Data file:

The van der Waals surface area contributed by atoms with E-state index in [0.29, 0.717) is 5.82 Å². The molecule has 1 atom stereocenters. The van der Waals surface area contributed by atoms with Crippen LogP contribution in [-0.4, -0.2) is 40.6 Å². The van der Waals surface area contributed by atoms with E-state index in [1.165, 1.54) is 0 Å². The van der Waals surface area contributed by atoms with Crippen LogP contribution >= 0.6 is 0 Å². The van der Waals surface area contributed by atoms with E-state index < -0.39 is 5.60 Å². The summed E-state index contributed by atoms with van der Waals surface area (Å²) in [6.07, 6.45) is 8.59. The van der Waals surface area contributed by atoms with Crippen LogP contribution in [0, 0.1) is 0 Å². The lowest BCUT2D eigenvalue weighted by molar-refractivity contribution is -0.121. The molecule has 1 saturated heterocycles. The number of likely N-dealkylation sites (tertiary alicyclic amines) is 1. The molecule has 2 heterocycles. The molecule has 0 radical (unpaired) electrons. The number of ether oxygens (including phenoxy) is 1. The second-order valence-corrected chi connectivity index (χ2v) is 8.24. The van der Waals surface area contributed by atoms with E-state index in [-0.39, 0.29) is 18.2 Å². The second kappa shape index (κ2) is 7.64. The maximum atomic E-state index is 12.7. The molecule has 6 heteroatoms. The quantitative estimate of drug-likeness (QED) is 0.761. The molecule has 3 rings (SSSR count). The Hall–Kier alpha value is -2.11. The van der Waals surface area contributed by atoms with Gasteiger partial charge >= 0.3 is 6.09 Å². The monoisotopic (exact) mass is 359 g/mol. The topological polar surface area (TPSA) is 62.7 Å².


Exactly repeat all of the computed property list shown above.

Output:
The van der Waals surface area contributed by atoms with E-state index in [0.29, 0.717) is 5.82 Å². The molecule has 1 atom stereocenters. The van der Waals surface area contributed by atoms with Crippen LogP contribution in [-0.4, -0.2) is 40.6 Å². The van der Waals surface area contributed by atoms with E-state index in [1.165, 1.54) is 0 Å². The van der Waals surface area contributed by atoms with Crippen LogP contribution >= 0.6 is 0 Å². The van der Waals surface area contributed by atoms with E-state index < -0.39 is 5.60 Å². The summed E-state index contributed by atoms with van der Waals surface area (Å²) in [6.07, 6.45) is 8.59. The van der Waals surface area contributed by atoms with Crippen LogP contribution in [0, 0.1) is 0 Å². The lowest BCUT2D eigenvalue weighted by molar-refractivity contribution is -0.121. The molecule has 1 saturated heterocycles. The number of likely N-dealkylation sites (tertiary alicyclic amines) is 1. The molecule has 2 heterocycles. The molecule has 0 radical (unpaired) electrons. The number of ether oxygens (including phenoxy) is 1. The second-order valence-corrected chi connectivity index (χ2v) is 8.24. The van der Waals surface area contributed by atoms with E-state index in [-0.39, 0.29) is 18.2 Å². The second kappa shape index (κ2) is 7.64. The maximum atomic E-state index is 12.7. The molecule has 6 heteroatoms. The quantitative estimate of drug-likeness (QED) is 0.761. The molecule has 3 rings (SSSR count). The Hall–Kier alpha value is -2.11. The van der Waals surface area contributed by atoms with Gasteiger partial charge >= 0.3 is 6.09 Å². The monoisotopic (exact) mass is 359 g/mol. The topological polar surface area (TPSA) is 62.7 Å².